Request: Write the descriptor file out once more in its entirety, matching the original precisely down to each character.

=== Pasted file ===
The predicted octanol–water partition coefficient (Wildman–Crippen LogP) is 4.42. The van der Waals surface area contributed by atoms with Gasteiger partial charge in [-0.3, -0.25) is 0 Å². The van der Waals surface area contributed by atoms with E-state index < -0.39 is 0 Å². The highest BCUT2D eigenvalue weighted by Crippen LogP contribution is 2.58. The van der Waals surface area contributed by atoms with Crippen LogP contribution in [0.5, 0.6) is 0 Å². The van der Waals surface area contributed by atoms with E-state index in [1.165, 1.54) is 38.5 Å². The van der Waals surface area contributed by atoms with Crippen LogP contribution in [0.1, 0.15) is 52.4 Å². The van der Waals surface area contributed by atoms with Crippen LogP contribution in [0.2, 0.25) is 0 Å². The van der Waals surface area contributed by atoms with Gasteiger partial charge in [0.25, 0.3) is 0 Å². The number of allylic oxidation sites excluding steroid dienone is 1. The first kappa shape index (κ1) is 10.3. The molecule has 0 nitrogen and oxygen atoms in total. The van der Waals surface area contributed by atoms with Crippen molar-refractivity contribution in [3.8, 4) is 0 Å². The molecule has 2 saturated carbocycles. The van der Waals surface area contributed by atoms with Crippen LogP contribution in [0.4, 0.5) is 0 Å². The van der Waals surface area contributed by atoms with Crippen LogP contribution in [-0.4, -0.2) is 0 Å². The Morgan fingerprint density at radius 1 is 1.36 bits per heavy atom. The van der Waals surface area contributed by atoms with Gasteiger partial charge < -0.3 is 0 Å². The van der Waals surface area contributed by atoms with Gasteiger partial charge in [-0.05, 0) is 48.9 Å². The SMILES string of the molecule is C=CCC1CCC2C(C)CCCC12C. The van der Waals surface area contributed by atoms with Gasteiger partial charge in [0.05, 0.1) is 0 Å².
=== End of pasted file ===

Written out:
The predicted octanol–water partition coefficient (Wildman–Crippen LogP) is 4.42. The van der Waals surface area contributed by atoms with Gasteiger partial charge in [-0.3, -0.25) is 0 Å². The van der Waals surface area contributed by atoms with E-state index < -0.39 is 0 Å². The highest BCUT2D eigenvalue weighted by Crippen LogP contribution is 2.58. The van der Waals surface area contributed by atoms with Crippen LogP contribution in [0.5, 0.6) is 0 Å². The van der Waals surface area contributed by atoms with E-state index in [1.165, 1.54) is 38.5 Å². The van der Waals surface area contributed by atoms with Crippen LogP contribution in [0.1, 0.15) is 52.4 Å². The van der Waals surface area contributed by atoms with Crippen LogP contribution in [0.2, 0.25) is 0 Å². The van der Waals surface area contributed by atoms with Gasteiger partial charge in [0.25, 0.3) is 0 Å². The number of allylic oxidation sites excluding steroid dienone is 1. The first kappa shape index (κ1) is 10.3. The molecule has 0 nitrogen and oxygen atoms in total. The van der Waals surface area contributed by atoms with Crippen molar-refractivity contribution in [3.8, 4) is 0 Å². The molecule has 2 saturated carbocycles. The van der Waals surface area contributed by atoms with Crippen LogP contribution in [0.4, 0.5) is 0 Å². The van der Waals surface area contributed by atoms with Crippen LogP contribution in [-0.4, -0.2) is 0 Å². The Morgan fingerprint density at radius 1 is 1.36 bits per heavy atom. The van der Waals surface area contributed by atoms with Gasteiger partial charge < -0.3 is 0 Å². The van der Waals surface area contributed by atoms with Gasteiger partial charge in [-0.05, 0) is 48.9 Å². The SMILES string of the molecule is C=CCC1CCC2C(C)CCCC12C. The van der Waals surface area contributed by atoms with Gasteiger partial charge in [0.05, 0.1) is 0 Å².